properties (operating temperature and sensitivity) was examined. temperature from 85 to 185 °C. Thus the Pt and in particular Au
SnO2 films, without metal nanoparticles, did not respond at all at presence in SnO2 films had a distinct influence on their response
temperatures lower than 180 °C and at concentrations lower than towards hydrogen at concentrations as low as 500 ppm.
5000 ppm (Fig. 6A). At 180 °C the SnO2 films have shown a relative Tin dioxide is known to be an n-type semiconductor. In this type of
response of about an order of magnitude therefore, this was enhanced semiconductors, the atmospheric oxygen adsorption may remove
distinctly by the presence of Pt in the SnO2–Pt modified films (Fig. 6B). electrons from the conduction band, resulting in the formation of
More than that, in the presence of Au the sensor response exhibited a
dramatic increase by 50 times at the same operating temperature
(Fig. 6C). Furthermore, the SnO2–Au sensor response could be
measured at even lower operating temperatures. Fig. 6D and E
shows these typical sensor signal curves towards hydrogen at the
operating temperatures of 150 and 85 °C respectively. It is clear that
the sensitivity of all SnO2 sensors towards hydrogen showed a strong
dependence on both the operating temperature and gas concentration
(Fig. 7). For the same operating temperature, the response of the

Fig. 3. SEM image of the SnO2–Au thin film. Fig. 5. UV–VIS absorption and reflectance spectra of a SnO2–Pt a) and, SnO2–Au b) film.
1112 I. Fasaki et al. / Thin Solid Films 518 (2009) 1109–1113

Fig. 6. Response of SnO2 (A), Pt–SnO2 (B) and Au–SnO2 (C) at 180 °C, (D) at 150 and (E) at 85 °C Au–SnO2 thin films.

localized either O− or O− 2 depending on the temperature. In the modified SnO2 film. The electron gain increases the film conductivity,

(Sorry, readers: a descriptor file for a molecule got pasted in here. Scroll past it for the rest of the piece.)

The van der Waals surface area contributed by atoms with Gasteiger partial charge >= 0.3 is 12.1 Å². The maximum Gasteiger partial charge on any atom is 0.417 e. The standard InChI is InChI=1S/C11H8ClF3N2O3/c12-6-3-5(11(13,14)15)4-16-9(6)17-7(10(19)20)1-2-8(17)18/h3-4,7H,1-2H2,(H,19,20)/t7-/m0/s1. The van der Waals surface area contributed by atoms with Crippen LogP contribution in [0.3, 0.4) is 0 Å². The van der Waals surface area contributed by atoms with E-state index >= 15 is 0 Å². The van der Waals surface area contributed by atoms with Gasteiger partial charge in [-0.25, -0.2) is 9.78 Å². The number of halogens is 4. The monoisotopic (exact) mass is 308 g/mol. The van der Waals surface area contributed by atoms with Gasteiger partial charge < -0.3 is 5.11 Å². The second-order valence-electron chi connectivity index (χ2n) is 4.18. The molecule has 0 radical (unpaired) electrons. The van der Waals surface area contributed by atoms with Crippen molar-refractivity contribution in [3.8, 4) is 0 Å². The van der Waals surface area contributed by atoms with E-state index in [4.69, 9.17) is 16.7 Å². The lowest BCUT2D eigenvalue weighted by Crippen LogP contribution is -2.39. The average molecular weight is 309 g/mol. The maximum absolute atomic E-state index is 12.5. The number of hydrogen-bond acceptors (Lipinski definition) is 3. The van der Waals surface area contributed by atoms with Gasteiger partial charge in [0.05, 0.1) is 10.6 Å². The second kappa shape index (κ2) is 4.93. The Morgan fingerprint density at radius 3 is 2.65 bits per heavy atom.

presence of metal (Pt or Au) catalysts on the sensor surface, the which is reflected in the drop in the initial sensor resistance. The
hydrogen gas splits up into hydrogen atoms, which form protons by generated protons get associated with the surface adsorbed oxygen-
donating the electrons to the conduction band of nanocrystalline ions (O− or O−
2 ions) and hop from one oxygen-ion to another. During
I. Fasaki et al. / Thin Solid Films 518 (2009) 1109–1113 1113

phase. The concentration increase of free charge carriers in SnO2

correlates with the partial pressure of molecules in the gas phase
The stability of the sensors was also investigated and was found
that they had a good response (approximately the same) even six
months after fabrication. We believe that especially the SnO2–Au
sensor might be a promising device for future applications.
As far as the recovery time is concerned, it depends on several
factors such as a) hydrogen removal flow, b) chamber's dead volume,
c) gas flow dynamics inside the test chamber, d) sticking coefficient of
the gas on the sensor surface, e) operating temperature, etc. [8]. In our
case the recovery time was several minutes.

4. Conclusions

Modifying SnO2 with Au nanoparticles decreased the sensor

working temperature with respect to the unmodified one from 180
down to 85 °C, while the response increased almost by 50 times.
Hydrogen detection as low as 500 ppm was then possible. These
results were less pronounced when SnO2 was modified with Pt


The authors would like to acknowledge the support of the Hellenic

General Secretariat for Research and Technology through a bilateral
Greek–Romanian cooperation program 2005–2007.